The Indiana State Department of Health confirmed a total of 117,450 positive coronavirus cases in the state, including 3,354 deaths.
In the last 24 hours, officials have conducted 22,801 tests, with a seven-day positivity rate of 4%.
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Indiana moved into the final phase of reopening Saturday.
Merrillville resident Nikki Laster said she could not be happier about the reopening as she enjoyed the relaxed restrictions over breakfast with a friend.
"It was great. It was one thing to have to wear these masks all day, but to get out and smell the fresh air and see the scenery, it was great," Laster said.
Nearly three months after suspending Indiana's reopening plan, Gov. Eric Holcomb on Wednesday announced the state will move to the final phase -- Stage 5.
A statewide mask mandate will remain in place until at least October 17.
Hoosier Mike Lucko said its about time the state moved to the final stage of reopening.
"I'm not a fan of it . I don't think the masks do what they are supposed to do. When other people get freaked out because you're not wearing a mask, I think they are ignorant because they don't know what they are talking about completely," Lucko said.
The final phase means that fitness centers can fully open along with restaurants and bars, but with guidelines in place.
The move came right on time for Sophia's Famous Pancakes in Schererville.
Family-owner for 18 years, Bill Lalezas said his newest location on US-30 has really struggled.
Relaxed restrictions means Lalezas can operate his 240 sear eatery at capacity but still allow for social distancing.
"We've spaced them apart. We've got glass partitions everywhere. We were all very concerned at the beginning. I think we are ready to move on at this point," he said,
While most said they looked forward to taking another step toward to what feels like "normal," Yolanda Bracey and her family remained cautiously optimistic.
"It just depends on your comfort level I guess. I think we're going to Phase 5 too soon, but we shall see," Bracey said.
Moving into the final phase means restaurants, bars and fitness centers can fully open, but with guidelines in place.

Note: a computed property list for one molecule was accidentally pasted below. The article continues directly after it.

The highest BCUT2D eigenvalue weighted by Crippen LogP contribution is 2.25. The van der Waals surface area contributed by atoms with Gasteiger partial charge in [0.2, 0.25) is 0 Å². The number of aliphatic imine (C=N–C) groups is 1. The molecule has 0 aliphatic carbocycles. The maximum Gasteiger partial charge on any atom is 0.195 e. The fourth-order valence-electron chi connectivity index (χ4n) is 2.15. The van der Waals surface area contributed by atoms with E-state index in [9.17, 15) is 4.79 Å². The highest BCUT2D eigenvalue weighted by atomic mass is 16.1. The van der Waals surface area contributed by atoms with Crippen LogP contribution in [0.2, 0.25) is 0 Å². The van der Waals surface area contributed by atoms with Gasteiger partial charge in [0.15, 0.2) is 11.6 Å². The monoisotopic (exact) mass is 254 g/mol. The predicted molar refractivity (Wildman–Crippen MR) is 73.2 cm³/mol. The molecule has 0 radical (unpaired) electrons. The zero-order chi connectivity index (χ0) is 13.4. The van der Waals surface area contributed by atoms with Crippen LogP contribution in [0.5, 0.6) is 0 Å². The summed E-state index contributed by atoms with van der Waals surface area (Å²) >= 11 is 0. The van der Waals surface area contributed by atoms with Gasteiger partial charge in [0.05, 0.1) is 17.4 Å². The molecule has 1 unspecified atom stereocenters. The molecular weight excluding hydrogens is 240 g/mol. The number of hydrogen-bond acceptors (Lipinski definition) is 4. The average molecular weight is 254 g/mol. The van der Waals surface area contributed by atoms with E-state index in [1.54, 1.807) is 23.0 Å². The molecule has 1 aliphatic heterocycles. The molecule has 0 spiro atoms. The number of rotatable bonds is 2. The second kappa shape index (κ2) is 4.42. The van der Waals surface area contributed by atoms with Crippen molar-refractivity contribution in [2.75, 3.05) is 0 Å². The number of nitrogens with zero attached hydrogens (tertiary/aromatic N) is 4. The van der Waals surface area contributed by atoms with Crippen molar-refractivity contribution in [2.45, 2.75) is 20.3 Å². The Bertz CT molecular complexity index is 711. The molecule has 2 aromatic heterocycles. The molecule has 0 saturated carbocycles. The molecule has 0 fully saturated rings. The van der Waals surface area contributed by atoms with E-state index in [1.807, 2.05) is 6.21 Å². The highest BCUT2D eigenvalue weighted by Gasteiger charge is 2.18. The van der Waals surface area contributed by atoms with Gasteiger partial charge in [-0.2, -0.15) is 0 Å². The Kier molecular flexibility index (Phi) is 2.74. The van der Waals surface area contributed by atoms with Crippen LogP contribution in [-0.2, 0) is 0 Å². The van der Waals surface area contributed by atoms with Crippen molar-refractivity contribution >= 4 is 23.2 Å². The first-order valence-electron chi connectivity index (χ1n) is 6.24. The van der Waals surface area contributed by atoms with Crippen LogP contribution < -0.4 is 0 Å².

Gatherings of more than 500 people will still need the state's approval and Indiana's statewide mask mandate will remain in effect.
It was a quiet Friday afternoon at one Indiana gym, with few people are getting their workouts in. A few more were seen shooting hoops nearby.
Most out and about in the state say they feel encouraged the state is moving to Phase 5 and opening up a bit more starting this weekend, however none say it suggests COVID-19 is no longer a threat.
"It's still out there but as long as we are maintain our social distancing and everything, we should be fine," said Giselle Iniguez.
"I think it's a good idea as long as we follow proper protocols," said Tommy Myers.
The new guidelines will allow more capacity in workout classes. The basketball gym will also be open to play games and scrimmage rather than just shooting around individually.
The Hammond YMCA has stringent COVID-19 protocols in place, including a thermal temperature reading as you enter the door, as well as social distancing. The rules are something the director says will not change once the new phase begins Saturday.
"A lot of our safety will still stay the same," said YMCA Executive Director Emily Packard.
While restaurants and bars will now be able to increase capacity, most say they will continue to encourage social distancing, and masks will still be mandatory for the time being.
Nevertheless most are looking forward to taking another step toward normalcy.
"It's kind of like a reward, you know. We did good, we listened Indiana, so this is it now," said Patrick O'Hara.
Indiana increased public pension assets despite pandemic
Indiana's public pension funds for state and local government employees, including teachers, has apparently weathered the financial markets' volatility during the coronavirus pandemic, new data from the state show.
The General Assembly's Pension Management Oversight Committee heard Wednesday that the Indiana Public Retirement System increased its pension assets by 2.56% to $30.6 billion during the 2020 budget year, which ran from July 1, 2019, to June 30, 2020.
The (Northwest Indiana) Times reports that according to INPRS, the state's prepaid pension programs were 90.6% funded, an increase from their 88.1% funded status at the end of the 2019 budget year.
The Associated Press contributed to this report.